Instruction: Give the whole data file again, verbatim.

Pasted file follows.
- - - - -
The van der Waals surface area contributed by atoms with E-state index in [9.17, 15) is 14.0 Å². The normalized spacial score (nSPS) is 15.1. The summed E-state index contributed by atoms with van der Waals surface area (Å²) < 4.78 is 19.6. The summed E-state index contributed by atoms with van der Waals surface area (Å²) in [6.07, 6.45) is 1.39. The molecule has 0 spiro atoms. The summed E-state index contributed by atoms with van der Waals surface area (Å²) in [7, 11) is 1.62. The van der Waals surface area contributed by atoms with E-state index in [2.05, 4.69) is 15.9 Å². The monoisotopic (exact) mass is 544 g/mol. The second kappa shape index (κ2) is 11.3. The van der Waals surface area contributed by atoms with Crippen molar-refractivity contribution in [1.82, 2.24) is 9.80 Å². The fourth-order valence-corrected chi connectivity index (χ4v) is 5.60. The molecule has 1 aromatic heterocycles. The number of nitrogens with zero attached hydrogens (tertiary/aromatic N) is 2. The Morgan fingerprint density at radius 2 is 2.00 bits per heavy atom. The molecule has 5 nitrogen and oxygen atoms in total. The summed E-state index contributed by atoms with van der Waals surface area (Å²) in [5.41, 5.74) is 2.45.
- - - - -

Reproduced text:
The van der Waals surface area contributed by atoms with E-state index in [9.17, 15) is 14.0 Å². The normalized spacial score (nSPS) is 15.1. The summed E-state index contributed by atoms with van der Waals surface area (Å²) < 4.78 is 19.6. The summed E-state index contributed by atoms with van der Waals surface area (Å²) in [6.07, 6.45) is 1.39. The molecule has 0 spiro atoms. The summed E-state index contributed by atoms with van der Waals surface area (Å²) in [7, 11) is 1.62. The van der Waals surface area contributed by atoms with E-state index in [2.05, 4.69) is 15.9 Å². The monoisotopic (exact) mass is 544 g/mol. The second kappa shape index (κ2) is 11.3. The van der Waals surface area contributed by atoms with Crippen molar-refractivity contribution in [1.82, 2.24) is 9.80 Å². The fourth-order valence-corrected chi connectivity index (χ4v) is 5.60. The molecule has 1 aromatic heterocycles. The number of nitrogens with zero attached hydrogens (tertiary/aromatic N) is 2. The Morgan fingerprint density at radius 2 is 2.00 bits per heavy atom. The molecule has 5 nitrogen and oxygen atoms in total. The summed E-state index contributed by atoms with van der Waals surface area (Å²) in [5.41, 5.74) is 2.45.